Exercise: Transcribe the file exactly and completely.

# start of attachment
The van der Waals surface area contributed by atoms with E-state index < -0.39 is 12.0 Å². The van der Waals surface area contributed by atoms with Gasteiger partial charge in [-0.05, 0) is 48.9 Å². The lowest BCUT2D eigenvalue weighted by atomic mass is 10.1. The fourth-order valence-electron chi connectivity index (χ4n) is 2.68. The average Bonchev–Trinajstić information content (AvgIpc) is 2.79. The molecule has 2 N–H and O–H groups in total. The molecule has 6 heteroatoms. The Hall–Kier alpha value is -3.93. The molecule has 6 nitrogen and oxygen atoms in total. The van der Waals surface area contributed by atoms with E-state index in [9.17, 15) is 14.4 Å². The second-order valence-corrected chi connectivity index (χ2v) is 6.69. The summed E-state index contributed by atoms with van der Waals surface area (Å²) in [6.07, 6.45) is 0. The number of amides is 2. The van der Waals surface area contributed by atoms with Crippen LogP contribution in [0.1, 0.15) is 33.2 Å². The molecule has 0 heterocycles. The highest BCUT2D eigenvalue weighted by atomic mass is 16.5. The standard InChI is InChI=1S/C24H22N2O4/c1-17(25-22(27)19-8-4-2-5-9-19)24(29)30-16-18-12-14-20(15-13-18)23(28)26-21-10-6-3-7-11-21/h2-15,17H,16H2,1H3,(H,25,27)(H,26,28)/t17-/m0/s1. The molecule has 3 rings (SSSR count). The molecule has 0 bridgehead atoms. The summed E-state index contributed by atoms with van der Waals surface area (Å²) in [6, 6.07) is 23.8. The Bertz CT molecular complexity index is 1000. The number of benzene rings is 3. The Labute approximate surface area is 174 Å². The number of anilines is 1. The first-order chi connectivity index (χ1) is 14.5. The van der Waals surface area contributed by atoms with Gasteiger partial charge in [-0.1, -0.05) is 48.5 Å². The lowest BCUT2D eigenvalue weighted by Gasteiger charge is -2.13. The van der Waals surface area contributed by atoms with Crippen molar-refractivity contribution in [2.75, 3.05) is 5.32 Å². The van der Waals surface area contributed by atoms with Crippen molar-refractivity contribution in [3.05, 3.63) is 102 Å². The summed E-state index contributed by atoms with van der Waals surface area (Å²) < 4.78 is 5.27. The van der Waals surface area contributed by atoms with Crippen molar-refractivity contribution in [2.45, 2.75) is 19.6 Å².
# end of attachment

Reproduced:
The van der Waals surface area contributed by atoms with E-state index < -0.39 is 12.0 Å². The van der Waals surface area contributed by atoms with Gasteiger partial charge in [-0.05, 0) is 48.9 Å². The lowest BCUT2D eigenvalue weighted by atomic mass is 10.1. The fourth-order valence-electron chi connectivity index (χ4n) is 2.68. The average Bonchev–Trinajstić information content (AvgIpc) is 2.79. The molecule has 2 N–H and O–H groups in total. The molecule has 6 heteroatoms. The Hall–Kier alpha value is -3.93. The molecule has 6 nitrogen and oxygen atoms in total. The van der Waals surface area contributed by atoms with E-state index in [9.17, 15) is 14.4 Å². The second-order valence-corrected chi connectivity index (χ2v) is 6.69. The summed E-state index contributed by atoms with van der Waals surface area (Å²) in [6.07, 6.45) is 0. The number of amides is 2. The van der Waals surface area contributed by atoms with Crippen LogP contribution in [0.1, 0.15) is 33.2 Å². The molecule has 0 heterocycles. The highest BCUT2D eigenvalue weighted by atomic mass is 16.5. The standard InChI is InChI=1S/C24H22N2O4/c1-17(25-22(27)19-8-4-2-5-9-19)24(29)30-16-18-12-14-20(15-13-18)23(28)26-21-10-6-3-7-11-21/h2-15,17H,16H2,1H3,(H,25,27)(H,26,28)/t17-/m0/s1. The molecule has 3 rings (SSSR count). The molecule has 0 bridgehead atoms. The summed E-state index contributed by atoms with van der Waals surface area (Å²) in [6, 6.07) is 23.8. The Bertz CT molecular complexity index is 1000. The number of benzene rings is 3. The Labute approximate surface area is 174 Å². The number of anilines is 1. The first-order chi connectivity index (χ1) is 14.5. The van der Waals surface area contributed by atoms with Gasteiger partial charge in [-0.1, -0.05) is 48.5 Å². The lowest BCUT2D eigenvalue weighted by Gasteiger charge is -2.13. The van der Waals surface area contributed by atoms with Crippen molar-refractivity contribution in [2.75, 3.05) is 5.32 Å². The van der Waals surface area contributed by atoms with Crippen molar-refractivity contribution in [3.05, 3.63) is 102 Å². The summed E-state index contributed by atoms with van der Waals surface area (Å²) < 4.78 is 5.27. The van der Waals surface area contributed by atoms with Crippen molar-refractivity contribution in [2.45, 2.75) is 19.6 Å².